A Formula for Ensuring Training Transfers Back to the Job
By: Anthony Fasano, PEEngineering Management Institute
Human Resources and Learning & Development professionals are often tasked with the job of finding training or building training programs for their firms. This is extremely difficult to do in a world where everyone learns differently, and everyone has different schedules and deadlines. It seems that everyone wants to improve their management or soft skills, but no one wants to spend the time needed to do so.
This is a challenge that we at the Engineering Management Institute have been battling for ten years in the AEC industry, and overcoming it is hard work! We learned early on that for training to be successful and real results achieved, work must be done by the participants outside of the actual training time for real results to happen. However, only recently did a colleague share a white paper with me that contains an equation that captures this concept perfectly, and I’d like to share it with you.
The paper is entitled A Brief Introduction to Ensuring Learning Transfer by Pollock and Jefferson.
I am especially interested in this topic of learning transfer, because I remember when I was a young engineer, attending the all-day Project Management bootcamp, which I did once per year. I was barraged with new terms and concepts and then given a binder full of them to bring back to my office. Information overload! I took the binder back to my office, put it on my shelf, and never looked at the binder again. Never ever, for a multitude of reasons, the main one being, I was just too busy, but I also forgot about it for long stretches of time.
What I realize now is that I was missing a key component in this critical equation presented in the white paper:
EQUATION >> Learning x Transfer = Results
No Transfers, No Results, Period.
If you look at this equation, everyone participating in training will possess the learning component, which is the actual training, whether it be an in-person seminar, a live webinar, or even an on-demand recorded course. However, a large percentage of people (more than 50% according to the white paper referenced) will not get results from the training, because they are missing the transfer component. If the transfer is zero, then the result of the equation, which is the result of the training, is zero or nothing.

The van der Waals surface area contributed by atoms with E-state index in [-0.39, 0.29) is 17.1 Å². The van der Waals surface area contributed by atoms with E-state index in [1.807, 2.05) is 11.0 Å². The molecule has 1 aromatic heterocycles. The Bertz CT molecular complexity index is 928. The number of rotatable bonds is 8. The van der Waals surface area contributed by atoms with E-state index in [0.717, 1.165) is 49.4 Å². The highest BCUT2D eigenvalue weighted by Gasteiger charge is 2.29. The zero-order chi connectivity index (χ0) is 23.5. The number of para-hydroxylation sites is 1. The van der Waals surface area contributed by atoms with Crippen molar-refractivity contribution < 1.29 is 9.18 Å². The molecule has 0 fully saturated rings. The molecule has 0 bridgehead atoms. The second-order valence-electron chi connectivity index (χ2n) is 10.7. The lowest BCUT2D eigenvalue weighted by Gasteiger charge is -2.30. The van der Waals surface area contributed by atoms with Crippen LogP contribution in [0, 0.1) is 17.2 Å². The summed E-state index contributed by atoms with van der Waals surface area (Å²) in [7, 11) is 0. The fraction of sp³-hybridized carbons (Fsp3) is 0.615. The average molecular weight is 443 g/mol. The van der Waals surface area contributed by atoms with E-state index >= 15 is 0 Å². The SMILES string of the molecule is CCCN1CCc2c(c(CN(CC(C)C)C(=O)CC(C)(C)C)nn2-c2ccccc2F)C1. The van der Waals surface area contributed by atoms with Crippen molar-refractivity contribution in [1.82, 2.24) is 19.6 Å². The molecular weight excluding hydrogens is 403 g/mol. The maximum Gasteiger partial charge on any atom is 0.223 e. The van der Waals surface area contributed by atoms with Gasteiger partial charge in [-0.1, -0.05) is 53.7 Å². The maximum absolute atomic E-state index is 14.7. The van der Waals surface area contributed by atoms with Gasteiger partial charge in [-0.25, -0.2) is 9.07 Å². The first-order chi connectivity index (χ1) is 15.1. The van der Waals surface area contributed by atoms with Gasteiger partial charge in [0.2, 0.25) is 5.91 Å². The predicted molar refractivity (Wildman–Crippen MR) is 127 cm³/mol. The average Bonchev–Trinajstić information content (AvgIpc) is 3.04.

The transfer component of the equation could be several different things including reminders of the concepts presented in the training, reflection, accountability, coaching, collaborative components of the training, etc.
At EMI we incorporate transfer into every one of our programs, usually through a combination of different items depending on the client or what worked in our previously successful programs.
How to Utilize This Equation
If you’re seeking training for your teams or building a new program, think in terms of the two components of the equation.
First, what will the learning sessions look like? Will they be in-person sessions, live webinars, or on-demand videos?
Secondly, what transfer activities will you incorporate after the learning component? These might include session assignments, group or individual coaching, or even a quiz of some type.
The bottom line here is that as you plan and prepare for the training programs you intend to purchase or design for your teams in the coming months, consider the formula outlined above.
Unless you are including both learning and transfer, you won’t get the results you are paying for. The equation guarantees you won’t.
to your success,
Anthony Fasano, PE
Engineering Management Institute
The mission of the Engineering Management Institute is to provide professionals with a path to improve people and project management skills and become better leaders through learning transfer. This learning transfer occurs through our content and training programs. You can learn more about how EMI can help your AEC professionals improve their people and project management skills at www.EngineeringManagementInstitute.org